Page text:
My phone vibrated with an urgent message that read: "Please call. The INR [international normalization ratio] of your atrial fibrillation [AF] patient scheduled for cardioversion is too low. He is on the new blood thinner Pradaxa. What should we do?"
I responded, sounding like an expert "It's OK. Pradaxa thins the blood adequately; it just doesn't change the INR."
She astutely responded, "How do you know the blood is thin? What if the patient doesn't take the medicine faithfully?"
In the treatment of AF, this exchange illustrates a sea change in thinking.
Until five months ago, the only stroke prevention medication for AF was warfarin. Doctors don't like warfarin because of its variable effects, risk of under- or overtreatment and multiple drug/dietary interactions. In the best case, in closely supervised clinical trials, warfarin-treated patients are in therapeutic range only two-thirds of the time. Patients dislike warfarin because of the hassle of frequent INR measurements, and fear of a drug that can cause excess bleeding.
It's hard to put into words the anticipation (and surprise) that dabigatran (Pradaxa, Boehringer Ingelheim) brings. Here are a few upsides of dabigatran:
- Replaces warfarin, whose downsides are legion.
- The science supporting dabigatran is stellar. The 18,000 patient-strong RE-LY trial clearly showed that—for AF patients—dabigatran is a better blood thinner than warfarin. Dabigatran-treated patients had fewer strokes and less intracranial bleeding than those on warfarin.
- INR testing is not needed with dabigatran due to the way it thins the blood.
- No known significant drug or dietary interactions.
- The rapid onset of dabigatran's blood-thinning effect allows for shorter hospital stays. Previously, patients stayed hospitalized on IV (or subcutaneous) blood thinners for the three to five days it took warfarin to adequately thin the blood. Dabigatran shortens this to hours.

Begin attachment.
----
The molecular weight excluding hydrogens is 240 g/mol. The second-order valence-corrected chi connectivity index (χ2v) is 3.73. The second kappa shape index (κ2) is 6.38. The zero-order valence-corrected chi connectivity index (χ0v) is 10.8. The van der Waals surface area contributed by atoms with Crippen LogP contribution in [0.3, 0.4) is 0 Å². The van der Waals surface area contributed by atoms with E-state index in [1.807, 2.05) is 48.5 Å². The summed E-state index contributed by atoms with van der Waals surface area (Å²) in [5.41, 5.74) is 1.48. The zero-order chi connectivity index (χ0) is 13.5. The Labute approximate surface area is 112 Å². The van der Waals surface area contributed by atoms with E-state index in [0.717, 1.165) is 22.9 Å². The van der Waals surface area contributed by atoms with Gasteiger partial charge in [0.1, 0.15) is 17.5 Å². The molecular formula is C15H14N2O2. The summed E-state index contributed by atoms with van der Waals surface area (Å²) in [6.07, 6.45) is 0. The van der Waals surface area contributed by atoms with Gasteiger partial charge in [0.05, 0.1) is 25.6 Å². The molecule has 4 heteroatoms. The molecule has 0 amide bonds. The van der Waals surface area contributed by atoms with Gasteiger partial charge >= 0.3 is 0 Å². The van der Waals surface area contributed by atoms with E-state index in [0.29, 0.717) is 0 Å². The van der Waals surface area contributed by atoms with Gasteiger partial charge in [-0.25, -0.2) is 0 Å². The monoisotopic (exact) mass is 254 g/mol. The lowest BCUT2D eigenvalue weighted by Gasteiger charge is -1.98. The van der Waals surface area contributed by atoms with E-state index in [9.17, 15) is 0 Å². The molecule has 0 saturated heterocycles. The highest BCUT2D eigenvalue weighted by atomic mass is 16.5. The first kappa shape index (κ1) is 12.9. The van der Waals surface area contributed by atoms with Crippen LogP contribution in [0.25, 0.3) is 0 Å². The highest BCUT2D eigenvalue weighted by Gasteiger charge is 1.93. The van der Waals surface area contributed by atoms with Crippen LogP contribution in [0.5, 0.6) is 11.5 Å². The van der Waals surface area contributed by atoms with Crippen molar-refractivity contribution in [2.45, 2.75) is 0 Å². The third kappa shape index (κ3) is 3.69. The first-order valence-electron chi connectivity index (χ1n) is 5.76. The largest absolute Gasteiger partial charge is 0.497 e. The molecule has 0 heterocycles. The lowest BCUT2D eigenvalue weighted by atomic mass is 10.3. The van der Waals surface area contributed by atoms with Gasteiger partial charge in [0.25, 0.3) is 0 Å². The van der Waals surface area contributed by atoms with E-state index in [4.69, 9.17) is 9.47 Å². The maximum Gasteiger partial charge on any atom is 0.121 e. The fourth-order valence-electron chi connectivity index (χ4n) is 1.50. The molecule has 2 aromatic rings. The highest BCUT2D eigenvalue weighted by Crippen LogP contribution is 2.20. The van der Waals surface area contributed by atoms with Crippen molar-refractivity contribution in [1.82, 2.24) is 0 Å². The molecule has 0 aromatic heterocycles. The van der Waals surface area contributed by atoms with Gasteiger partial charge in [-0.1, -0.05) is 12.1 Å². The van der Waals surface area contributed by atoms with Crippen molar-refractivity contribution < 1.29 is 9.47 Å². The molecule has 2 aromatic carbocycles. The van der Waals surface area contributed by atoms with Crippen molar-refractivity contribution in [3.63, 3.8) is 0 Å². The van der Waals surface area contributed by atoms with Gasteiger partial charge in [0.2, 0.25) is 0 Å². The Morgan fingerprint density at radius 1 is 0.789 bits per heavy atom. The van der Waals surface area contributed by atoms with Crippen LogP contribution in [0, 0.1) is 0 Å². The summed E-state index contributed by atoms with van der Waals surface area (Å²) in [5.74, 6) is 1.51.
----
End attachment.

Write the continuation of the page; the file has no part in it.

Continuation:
While there's a lot to like, dabigatran also has some downsides, including:
- For patients, it will cost much more than warfarin. How much patients are willing to pay for the convenience and superiority of dabigatran remains to be seen.
- It's a twice-a-day drug, which leads to concerns about compliance.
- One in 10 patients who take dabigatran gets heartburn.
- Dabigatran is cleared by the kidneys. Patients who have (or develop) kidney disease require dosing adjustments.
- The vial-dispensed drug expires after 30 days, but is available in blister packs.
- The un-measurability of dabigatran makes doctors nervous. We are still getting used to the foreign notion of not knowing whether the blood is thin, which is important. Consider the above vignette: To protect patients from a dislodged clot, the current protocol before cardioversion mandates three weeks of adequate blood thinning with warfarin, which is confirmed with serial INRs. With dabigatran, no such measurement exists.
I am a cautious early-adopter. I started prescribing dabigatran slowly. It's not just another new medicine; it's a paradigm shift. My approach to dabigatran is to discuss with my patients its risks, benefits, alternatives and expectations, including the drug's newness.
I also emphasize the fact that dabigatran may be especially helpful to AF patients with multiple risk factors for stroke (diabetes, heart failure, previous stroke, high blood pressure or age greater than 75) or those with difficult to control INR levels.
Discussing all of AF treatment in a single office visit is a challenge. Dabigatran makes this task harder. The novelty of how it works, the newness of the concept of a non-warfarin blood thinner and the difficulty of discussing clinical trials has added even more complexity.
In the first five months, I have not seen a major bleed with dabigatran. I also have performed atrial flutter ablations and electrical cardioversions on dabigatran without incident. A couple patients stopped the drug because of heartburn. Many more declined because of cost. In summary, my very early real-world experience with dabigatran looks encouraging.
Dr. Mandrola is a cardiac electrophysiologist in private practice with Louisville Cardiology in Louisville, Ky. He can be reached at John.Mandrola@gmail.com.